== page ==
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Youth Engagement in Wildlife Conservation

As the world prepares to observe the World Wildlife Day on Sunday, 3rd March 2019, Kenya must strive to create a conducive environment to engage and empower the youths to be proactive to save, protect and conserve the continent’s rich wildlife resource base which is under threat of extinction.

The reason we need to widen conservation projects to include the young generation is because of the absence of a strong African voice on global wildlife conservation front. We need to engage the youth more because they are a key point of influence for other segments of society. The Alfred Polo Foundation does this through ethical leadership, mentoring and coaching to enable them to take interest in preserving Kenya’s wildlife resources.

Through youth engagement, the continent could harness creativity, enthusiasm and drive for any actions to address threats to the continent’s wildlife resources. The issue of wildlife management and improvement should be a major concern to young people as they ought to play active roles in programmes and activities which aim to curb poaching, illegal trade in animal products and trafficking.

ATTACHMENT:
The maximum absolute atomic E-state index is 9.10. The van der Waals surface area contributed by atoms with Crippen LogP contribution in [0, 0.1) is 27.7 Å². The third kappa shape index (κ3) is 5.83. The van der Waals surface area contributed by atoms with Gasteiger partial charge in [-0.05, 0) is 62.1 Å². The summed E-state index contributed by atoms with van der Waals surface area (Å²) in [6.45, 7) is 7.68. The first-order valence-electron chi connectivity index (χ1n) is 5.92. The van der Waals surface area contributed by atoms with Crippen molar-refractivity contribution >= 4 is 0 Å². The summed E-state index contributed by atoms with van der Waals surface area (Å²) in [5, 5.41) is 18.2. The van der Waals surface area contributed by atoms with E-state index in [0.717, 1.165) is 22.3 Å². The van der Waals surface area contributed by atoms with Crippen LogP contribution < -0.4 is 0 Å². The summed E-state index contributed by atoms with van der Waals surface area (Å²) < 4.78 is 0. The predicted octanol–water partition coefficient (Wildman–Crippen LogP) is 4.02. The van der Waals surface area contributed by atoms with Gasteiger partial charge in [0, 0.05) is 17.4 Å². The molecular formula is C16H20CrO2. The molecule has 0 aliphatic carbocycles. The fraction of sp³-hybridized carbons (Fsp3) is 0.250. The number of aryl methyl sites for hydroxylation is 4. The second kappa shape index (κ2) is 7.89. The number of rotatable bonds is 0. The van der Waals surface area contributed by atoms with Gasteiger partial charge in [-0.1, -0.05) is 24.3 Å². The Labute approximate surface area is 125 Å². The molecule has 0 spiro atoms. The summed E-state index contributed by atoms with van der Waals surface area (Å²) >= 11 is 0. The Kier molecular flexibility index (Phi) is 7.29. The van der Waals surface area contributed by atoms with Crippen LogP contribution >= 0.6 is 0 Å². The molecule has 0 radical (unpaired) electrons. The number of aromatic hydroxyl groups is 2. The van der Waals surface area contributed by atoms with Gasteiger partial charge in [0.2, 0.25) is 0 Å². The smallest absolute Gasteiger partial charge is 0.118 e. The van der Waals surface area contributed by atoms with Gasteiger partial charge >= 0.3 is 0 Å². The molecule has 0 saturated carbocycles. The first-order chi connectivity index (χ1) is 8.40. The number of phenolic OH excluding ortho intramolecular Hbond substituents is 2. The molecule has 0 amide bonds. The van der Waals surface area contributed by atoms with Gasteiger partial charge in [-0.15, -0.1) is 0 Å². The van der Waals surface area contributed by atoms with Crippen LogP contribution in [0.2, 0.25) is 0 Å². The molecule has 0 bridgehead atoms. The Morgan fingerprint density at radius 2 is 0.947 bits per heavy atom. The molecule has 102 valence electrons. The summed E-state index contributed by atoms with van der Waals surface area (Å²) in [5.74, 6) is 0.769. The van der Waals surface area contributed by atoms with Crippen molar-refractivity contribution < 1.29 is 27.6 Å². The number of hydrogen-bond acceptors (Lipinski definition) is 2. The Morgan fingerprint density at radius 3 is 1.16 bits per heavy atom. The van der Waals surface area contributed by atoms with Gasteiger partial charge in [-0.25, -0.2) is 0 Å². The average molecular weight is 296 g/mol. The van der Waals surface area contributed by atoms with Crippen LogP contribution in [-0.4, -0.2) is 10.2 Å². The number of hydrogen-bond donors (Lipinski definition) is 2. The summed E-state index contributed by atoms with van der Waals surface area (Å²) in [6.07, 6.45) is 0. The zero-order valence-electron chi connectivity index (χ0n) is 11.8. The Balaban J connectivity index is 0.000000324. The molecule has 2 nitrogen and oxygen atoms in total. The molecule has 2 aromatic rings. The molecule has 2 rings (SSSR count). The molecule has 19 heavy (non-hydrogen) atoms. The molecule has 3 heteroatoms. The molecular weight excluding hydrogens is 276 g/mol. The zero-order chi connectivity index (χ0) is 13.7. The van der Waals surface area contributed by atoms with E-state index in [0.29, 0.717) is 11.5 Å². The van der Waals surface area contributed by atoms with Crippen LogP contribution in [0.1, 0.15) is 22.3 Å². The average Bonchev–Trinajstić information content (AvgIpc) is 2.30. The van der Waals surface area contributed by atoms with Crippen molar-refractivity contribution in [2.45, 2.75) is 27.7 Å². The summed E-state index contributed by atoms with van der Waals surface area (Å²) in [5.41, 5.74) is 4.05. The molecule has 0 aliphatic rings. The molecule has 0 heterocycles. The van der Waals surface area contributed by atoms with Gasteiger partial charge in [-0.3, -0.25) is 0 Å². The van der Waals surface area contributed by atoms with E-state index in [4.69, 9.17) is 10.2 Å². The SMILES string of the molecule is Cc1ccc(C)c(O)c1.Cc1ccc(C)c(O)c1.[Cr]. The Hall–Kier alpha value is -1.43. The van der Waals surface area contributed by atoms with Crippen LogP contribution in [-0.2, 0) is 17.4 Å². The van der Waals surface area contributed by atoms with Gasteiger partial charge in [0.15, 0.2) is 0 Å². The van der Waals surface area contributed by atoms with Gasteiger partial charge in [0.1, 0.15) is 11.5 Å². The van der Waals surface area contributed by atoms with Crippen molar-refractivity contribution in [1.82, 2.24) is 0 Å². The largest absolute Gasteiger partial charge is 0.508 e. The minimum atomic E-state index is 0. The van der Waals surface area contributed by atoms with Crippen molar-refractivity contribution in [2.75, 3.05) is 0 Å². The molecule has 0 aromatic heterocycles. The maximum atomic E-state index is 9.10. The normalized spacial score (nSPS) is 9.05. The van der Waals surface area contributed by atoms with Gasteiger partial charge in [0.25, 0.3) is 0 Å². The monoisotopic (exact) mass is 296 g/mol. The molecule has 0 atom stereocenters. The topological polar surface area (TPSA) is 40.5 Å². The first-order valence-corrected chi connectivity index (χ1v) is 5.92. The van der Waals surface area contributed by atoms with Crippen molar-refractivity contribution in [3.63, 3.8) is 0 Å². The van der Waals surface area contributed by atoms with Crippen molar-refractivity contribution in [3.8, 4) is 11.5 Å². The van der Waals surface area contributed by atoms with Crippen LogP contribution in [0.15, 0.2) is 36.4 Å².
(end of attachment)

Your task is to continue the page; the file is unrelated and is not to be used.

Some environmental analysts say governments must seek to supplement state level processes by deepening participation through the creation of an environment that places the youth at the centre of protection and conservation of wildlife. If we don’t involve the youth, they may engage in all sorts of activities that may exacerbate poaching.

We need to empower the youth to understand the gravity of the poaching crisis facing African wildlife. We need to involve them so that they can understand how poaching, unsustainable hunting practices and illegal trade in animal products affects tourism earnings, community livelihoods and how this robs future generations of their wildlife heritage.

Non-involvement of the youth will lead to exploitation of wildlife resources at a rapid and unsustainable rate that future inheritors of Kenya will have very little, if none of the wildlife resources current generations have access to.